And even then. I do not feel that my association to Islam is one of violence.

In my minds eye, these people are out for blood for whatever reason, and are using Islam as a convenient cover. They are pulling a couple of words from here and a couple from there and stringing them together to form, what they think, is a solid wall to hide behind – but let me tell you. That wall is paper thin and stands on sand.

Some of them are migrants or the children of migrants who have been hurt time and time again by both the society of their parents, which sees them as ‘Westerners’ or the society of the country they live in, which sees them as ‘outsiders’. Suddenly, a man with a beard, determined to make a following for his own egotistical desires, comes along, rounds up these lonely boys and tells them he can make them into strong, good Muslim men. Men who will be respected and revered. A lot of these men also haven’t had much of an education, so attempting to ask them anything about what they apparently believe often ends in them yelling at you because they have no idea what you’re even talking about.

The larger acts of violence are even more upsetting, because it’s the same principle applied on a mass scale. There’s a movie called Four Lions, which humorously shows how these things tend to happen. I feel sorry for the young men who are pulled into this sort of horror because I think of them as young, misguided people who often thought they were doing what is right. It makes me value my parents so much more, as they did everything in their power to ensure that my brothers and I knew just how terrible any violence is, and that Islam does not allow it. I honestly think that the only difference between my parents, and the parents of these violent perpetrators, is that my parents were educated and always present. That is not to say that any of their actions are even slightly excusable, but everything comes to be as a result of something else.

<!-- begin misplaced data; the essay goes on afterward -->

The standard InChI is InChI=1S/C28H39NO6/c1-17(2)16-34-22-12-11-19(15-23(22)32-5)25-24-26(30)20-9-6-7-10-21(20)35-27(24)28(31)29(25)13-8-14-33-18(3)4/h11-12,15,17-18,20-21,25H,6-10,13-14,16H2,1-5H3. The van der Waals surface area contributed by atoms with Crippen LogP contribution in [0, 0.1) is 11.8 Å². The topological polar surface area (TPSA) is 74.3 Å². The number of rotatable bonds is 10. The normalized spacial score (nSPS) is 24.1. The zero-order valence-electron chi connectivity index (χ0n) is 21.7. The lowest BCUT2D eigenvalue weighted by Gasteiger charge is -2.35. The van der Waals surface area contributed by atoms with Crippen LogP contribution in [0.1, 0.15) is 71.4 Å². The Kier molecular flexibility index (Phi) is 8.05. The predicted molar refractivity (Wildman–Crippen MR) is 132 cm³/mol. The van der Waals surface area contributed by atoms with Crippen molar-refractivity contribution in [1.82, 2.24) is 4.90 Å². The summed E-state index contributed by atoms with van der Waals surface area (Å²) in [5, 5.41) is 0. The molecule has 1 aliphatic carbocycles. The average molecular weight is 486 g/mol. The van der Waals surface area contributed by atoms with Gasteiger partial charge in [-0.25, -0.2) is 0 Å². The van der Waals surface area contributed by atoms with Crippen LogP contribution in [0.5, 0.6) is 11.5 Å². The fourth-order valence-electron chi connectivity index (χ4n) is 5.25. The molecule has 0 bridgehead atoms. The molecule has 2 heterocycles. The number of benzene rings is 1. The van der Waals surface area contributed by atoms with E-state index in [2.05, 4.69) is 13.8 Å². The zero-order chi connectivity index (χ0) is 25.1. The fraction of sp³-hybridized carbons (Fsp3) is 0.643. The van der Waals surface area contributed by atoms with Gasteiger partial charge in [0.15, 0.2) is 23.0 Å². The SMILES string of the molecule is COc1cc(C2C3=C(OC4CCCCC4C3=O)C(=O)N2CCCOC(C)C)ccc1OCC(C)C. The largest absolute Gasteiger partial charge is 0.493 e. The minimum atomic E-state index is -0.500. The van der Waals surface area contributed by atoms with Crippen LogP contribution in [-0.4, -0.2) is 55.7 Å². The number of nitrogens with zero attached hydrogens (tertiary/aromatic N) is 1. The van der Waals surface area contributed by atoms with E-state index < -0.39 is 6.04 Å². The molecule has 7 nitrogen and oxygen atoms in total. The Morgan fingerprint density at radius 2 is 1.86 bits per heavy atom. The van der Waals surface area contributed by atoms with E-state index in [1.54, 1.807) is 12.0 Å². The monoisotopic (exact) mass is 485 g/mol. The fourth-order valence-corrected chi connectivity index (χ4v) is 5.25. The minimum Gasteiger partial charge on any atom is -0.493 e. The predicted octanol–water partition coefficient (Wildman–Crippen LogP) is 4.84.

And somehow, knowing all this, I have detached myself from any violence when it comes to my Islam.


My Islam is one of kindness and giving

My Islam is the one which tells me to love and respect my parents and not even sigh at their requests, as annoying as they can be, for they raised me to the best of their ability in the best way they knew. It teaches me to treat my siblings equally, whether or not we share the same parents.

It is the Islam that requires charity as one of it’s pillars, and tells you when good things happen in your life, to remember the less fortunate and when bad things happen, to remember the less fortunate. To give all you can, when you can, and treat your wealth as a blessing, not a tool.